Need a 1,200-foot-long tunnel? At one point, the Stanford Linear Accelerator Center (SLAC) did. Just up the Peninsula, in Brisbane, is an old railroad tunnel that a group of engineers and physicists from SLAC once used for alignment tests. If those walls could talk, they might say whether those researchers stretched wires or used other methods. "This all happened almost 40 years ago," said GREGORY LOEW, deputy director emeritus at SLAC and a professor of applied research. Now the tunnel is being pitched as an ideal space to store wine or classic cars. For just under $2 million, you can purchase a 6-acre parcel that includes the tunnel, an acre of flat land and unobstructed hillside views of the bay. Where? On eBay, of course!
The group Katrina Relief @ Stanford has launched a three-week gift card drive to benefit Native American communities in rural Louisiana that were affected by the hurricanes. Floodwaters are abating slowly, and most residents still need boats to get in and out of their communities, according to the group. The gift cards will help people buy fuel and other desperately needed supplies. Alumna PATTY FERGUSON, a lawyer for her tribe—the Pointe-au-Chien in Montegut, La.—is the group's Gulf Coast contact and will distribute the gift cards to tribes in the area. Coordinating the drive is longtime staffer DEAN EYRE, associate programs manager in Undergraduate Research Programs. The drive began Monday and ends on Friday, Nov. 18. Collection sites and a list of the gift cards that are most needed are posted at http://katrinahelp.stanford.edu.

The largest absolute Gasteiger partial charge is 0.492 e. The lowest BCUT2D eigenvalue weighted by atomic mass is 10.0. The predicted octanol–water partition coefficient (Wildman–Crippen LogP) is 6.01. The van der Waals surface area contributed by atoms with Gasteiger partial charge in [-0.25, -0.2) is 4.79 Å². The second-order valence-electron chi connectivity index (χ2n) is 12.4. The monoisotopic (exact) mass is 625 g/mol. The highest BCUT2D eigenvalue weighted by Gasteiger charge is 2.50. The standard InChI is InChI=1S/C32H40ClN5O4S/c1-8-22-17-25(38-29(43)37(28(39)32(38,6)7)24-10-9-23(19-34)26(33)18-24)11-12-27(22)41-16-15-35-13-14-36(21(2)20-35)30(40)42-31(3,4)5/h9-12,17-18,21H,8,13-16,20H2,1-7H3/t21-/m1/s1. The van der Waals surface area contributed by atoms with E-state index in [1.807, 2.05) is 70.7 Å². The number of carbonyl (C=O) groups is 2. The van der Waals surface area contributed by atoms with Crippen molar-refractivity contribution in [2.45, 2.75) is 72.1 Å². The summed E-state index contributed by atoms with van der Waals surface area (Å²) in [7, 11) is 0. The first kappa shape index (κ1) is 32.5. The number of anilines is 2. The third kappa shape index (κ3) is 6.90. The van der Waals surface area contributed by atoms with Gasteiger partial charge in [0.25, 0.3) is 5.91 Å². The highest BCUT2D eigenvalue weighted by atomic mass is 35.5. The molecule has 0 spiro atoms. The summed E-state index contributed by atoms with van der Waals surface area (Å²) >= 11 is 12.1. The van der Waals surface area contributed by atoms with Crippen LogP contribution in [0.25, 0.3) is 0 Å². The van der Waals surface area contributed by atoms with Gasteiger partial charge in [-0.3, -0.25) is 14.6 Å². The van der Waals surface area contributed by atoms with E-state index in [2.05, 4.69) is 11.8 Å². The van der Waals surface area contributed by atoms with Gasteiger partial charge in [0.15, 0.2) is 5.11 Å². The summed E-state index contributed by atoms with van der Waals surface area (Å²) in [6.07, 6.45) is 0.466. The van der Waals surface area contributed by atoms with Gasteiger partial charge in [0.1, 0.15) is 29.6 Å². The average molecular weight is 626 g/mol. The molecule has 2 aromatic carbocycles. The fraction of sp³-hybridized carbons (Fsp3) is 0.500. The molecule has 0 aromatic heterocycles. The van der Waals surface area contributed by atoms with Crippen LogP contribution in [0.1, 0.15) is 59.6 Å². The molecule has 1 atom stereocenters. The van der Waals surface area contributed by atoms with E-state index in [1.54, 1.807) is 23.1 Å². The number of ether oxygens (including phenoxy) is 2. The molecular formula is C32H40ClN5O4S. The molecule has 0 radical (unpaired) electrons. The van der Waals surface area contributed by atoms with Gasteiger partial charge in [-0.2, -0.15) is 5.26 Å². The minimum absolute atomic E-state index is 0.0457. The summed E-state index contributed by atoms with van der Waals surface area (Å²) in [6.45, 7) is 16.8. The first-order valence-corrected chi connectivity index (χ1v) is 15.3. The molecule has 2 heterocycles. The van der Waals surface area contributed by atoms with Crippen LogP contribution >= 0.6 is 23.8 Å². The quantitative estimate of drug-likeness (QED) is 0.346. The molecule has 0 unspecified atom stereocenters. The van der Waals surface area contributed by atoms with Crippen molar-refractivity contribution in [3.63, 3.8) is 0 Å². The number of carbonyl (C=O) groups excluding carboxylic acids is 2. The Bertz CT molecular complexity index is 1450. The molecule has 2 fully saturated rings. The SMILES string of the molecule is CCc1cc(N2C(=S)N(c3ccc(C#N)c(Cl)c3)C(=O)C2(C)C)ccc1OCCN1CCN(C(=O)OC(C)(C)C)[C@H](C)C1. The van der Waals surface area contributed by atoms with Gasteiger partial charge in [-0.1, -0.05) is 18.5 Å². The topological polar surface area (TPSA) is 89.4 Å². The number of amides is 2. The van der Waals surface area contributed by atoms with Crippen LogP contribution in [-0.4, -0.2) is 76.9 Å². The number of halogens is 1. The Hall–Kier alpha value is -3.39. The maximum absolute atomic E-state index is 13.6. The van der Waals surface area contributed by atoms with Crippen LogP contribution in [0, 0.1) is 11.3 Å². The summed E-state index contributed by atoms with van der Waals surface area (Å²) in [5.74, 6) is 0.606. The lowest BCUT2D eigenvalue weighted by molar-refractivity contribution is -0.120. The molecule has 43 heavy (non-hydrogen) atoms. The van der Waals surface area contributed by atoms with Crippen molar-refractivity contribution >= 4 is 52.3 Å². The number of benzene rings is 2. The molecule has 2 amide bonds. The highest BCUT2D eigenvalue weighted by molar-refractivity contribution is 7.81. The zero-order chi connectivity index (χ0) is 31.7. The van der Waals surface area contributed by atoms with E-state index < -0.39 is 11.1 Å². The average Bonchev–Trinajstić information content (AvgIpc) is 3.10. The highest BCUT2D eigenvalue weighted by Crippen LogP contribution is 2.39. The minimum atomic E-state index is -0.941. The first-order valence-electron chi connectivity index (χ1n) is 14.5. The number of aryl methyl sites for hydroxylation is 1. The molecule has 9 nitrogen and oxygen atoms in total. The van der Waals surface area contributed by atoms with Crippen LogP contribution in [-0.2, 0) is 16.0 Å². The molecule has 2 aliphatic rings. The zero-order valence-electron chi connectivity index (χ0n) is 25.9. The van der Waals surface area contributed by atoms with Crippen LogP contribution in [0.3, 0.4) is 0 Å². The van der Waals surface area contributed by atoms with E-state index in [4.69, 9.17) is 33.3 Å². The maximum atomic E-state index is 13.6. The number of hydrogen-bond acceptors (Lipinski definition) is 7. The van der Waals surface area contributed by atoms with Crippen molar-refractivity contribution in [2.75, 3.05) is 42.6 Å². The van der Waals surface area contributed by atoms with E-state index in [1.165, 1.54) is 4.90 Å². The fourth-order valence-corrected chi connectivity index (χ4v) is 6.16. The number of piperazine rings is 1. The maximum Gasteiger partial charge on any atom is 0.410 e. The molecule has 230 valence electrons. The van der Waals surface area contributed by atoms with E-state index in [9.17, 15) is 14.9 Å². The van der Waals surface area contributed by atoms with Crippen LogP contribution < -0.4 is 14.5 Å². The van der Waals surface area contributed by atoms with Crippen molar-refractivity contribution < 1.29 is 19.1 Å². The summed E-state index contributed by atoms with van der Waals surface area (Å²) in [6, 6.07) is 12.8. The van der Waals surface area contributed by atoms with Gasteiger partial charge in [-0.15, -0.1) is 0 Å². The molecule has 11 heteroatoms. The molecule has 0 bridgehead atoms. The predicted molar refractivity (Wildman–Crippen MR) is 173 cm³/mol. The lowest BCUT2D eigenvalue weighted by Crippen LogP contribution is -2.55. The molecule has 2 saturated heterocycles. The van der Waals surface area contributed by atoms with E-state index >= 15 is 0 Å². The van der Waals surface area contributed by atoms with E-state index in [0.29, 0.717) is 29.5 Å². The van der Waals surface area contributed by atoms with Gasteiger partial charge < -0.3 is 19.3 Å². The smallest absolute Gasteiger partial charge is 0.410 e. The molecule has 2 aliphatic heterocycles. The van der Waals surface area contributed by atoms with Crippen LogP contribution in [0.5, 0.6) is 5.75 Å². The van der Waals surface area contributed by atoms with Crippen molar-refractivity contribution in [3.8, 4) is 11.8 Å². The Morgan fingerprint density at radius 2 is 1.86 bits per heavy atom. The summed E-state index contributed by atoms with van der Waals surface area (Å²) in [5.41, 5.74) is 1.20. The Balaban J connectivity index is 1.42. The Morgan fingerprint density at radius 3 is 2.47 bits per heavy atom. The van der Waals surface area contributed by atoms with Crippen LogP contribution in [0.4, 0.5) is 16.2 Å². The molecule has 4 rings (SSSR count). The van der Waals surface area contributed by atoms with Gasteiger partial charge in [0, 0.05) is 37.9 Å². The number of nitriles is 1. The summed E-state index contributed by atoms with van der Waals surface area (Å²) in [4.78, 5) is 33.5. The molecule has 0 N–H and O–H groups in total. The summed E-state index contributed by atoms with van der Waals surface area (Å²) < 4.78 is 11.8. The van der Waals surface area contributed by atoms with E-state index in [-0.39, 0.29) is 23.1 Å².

Back when he used to roam the campus grounds during his 16 years on staff, DANIEL DEYOUNG became attached to an unassuming birdbath behind Memorial Church. Clearly inscribed on its base: "Dedicated to the memory of BARBARA JORDAN, who knew and loved the birds, by the Western Out-Door Clubs, 1930." Barbara, the daughter of Stanford's first president, DAVID STARR JORDAN, died in 1901 of scarlet fever when she was just 9, according to University Archivist MAGGIE KIMBALL. The birdbath was carved from a solid block of echaillon stone from Grenoble, France. DeYoung and a professor who taught next to the church tended to the birdbath until DeYoung retired in 1979 as director of service operations. And while the inscription is barely legible, the birdbath itself remains. "Nobody seems to know about it now," said DeYoung, who lives on campus. "I check it out all the time."